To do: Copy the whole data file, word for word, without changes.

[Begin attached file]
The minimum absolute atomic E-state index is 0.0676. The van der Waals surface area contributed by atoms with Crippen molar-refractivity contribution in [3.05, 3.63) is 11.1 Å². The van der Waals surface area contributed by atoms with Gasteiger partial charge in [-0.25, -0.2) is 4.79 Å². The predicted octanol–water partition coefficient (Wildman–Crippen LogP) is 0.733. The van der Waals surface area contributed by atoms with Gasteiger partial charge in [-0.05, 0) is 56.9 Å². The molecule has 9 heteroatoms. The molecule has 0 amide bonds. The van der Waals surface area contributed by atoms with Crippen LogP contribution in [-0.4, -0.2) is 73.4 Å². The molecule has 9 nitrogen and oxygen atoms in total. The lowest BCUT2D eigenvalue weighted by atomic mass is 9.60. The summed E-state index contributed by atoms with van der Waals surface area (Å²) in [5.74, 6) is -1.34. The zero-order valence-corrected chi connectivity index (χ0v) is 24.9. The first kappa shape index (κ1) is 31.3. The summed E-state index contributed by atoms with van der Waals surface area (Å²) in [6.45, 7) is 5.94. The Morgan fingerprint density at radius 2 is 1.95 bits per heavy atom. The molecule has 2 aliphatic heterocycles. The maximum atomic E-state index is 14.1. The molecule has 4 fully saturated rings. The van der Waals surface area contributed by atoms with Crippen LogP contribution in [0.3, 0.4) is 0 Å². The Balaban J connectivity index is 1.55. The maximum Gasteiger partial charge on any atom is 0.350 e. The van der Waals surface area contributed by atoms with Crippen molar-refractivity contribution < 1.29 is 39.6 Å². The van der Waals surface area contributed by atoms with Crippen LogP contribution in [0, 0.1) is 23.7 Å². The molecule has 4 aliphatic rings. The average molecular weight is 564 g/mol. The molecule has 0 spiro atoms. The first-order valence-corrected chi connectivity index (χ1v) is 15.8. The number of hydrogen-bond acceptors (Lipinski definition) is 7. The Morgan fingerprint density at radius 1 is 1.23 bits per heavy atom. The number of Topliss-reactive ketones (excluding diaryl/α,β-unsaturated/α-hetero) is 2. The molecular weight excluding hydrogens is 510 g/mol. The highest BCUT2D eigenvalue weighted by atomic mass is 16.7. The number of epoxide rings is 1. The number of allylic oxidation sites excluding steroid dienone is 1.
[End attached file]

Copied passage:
The minimum absolute atomic E-state index is 0.0676. The van der Waals surface area contributed by atoms with Crippen molar-refractivity contribution in [3.05, 3.63) is 11.1 Å². The van der Waals surface area contributed by atoms with Gasteiger partial charge in [-0.25, -0.2) is 4.79 Å². The predicted octanol–water partition coefficient (Wildman–Crippen LogP) is 0.733. The van der Waals surface area contributed by atoms with Gasteiger partial charge in [-0.05, 0) is 56.9 Å². The molecule has 9 heteroatoms. The molecule has 0 amide bonds. The van der Waals surface area contributed by atoms with Crippen LogP contribution in [-0.4, -0.2) is 73.4 Å². The molecule has 9 nitrogen and oxygen atoms in total. The lowest BCUT2D eigenvalue weighted by atomic mass is 9.60. The summed E-state index contributed by atoms with van der Waals surface area (Å²) in [5.74, 6) is -1.34. The zero-order valence-corrected chi connectivity index (χ0v) is 24.9. The first kappa shape index (κ1) is 31.3. The summed E-state index contributed by atoms with van der Waals surface area (Å²) in [6.45, 7) is 5.94. The Morgan fingerprint density at radius 2 is 1.95 bits per heavy atom. The molecule has 2 aliphatic heterocycles. The maximum atomic E-state index is 14.1. The molecule has 4 fully saturated rings. The van der Waals surface area contributed by atoms with Crippen LogP contribution in [0.3, 0.4) is 0 Å². The Balaban J connectivity index is 1.55. The maximum Gasteiger partial charge on any atom is 0.350 e. The van der Waals surface area contributed by atoms with Crippen molar-refractivity contribution < 1.29 is 39.6 Å². The van der Waals surface area contributed by atoms with Crippen LogP contribution in [0, 0.1) is 23.7 Å². The molecule has 4 aliphatic rings. The average molecular weight is 564 g/mol. The molecule has 0 spiro atoms. The first-order valence-corrected chi connectivity index (χ1v) is 15.8. The number of hydrogen-bond acceptors (Lipinski definition) is 7. The Morgan fingerprint density at radius 1 is 1.23 bits per heavy atom. The number of Topliss-reactive ketones (excluding diaryl/α,β-unsaturated/α-hetero) is 2. The molecular weight excluding hydrogens is 510 g/mol. The highest BCUT2D eigenvalue weighted by atomic mass is 16.7. The number of epoxide rings is 1. The number of allylic oxidation sites excluding steroid dienone is 1.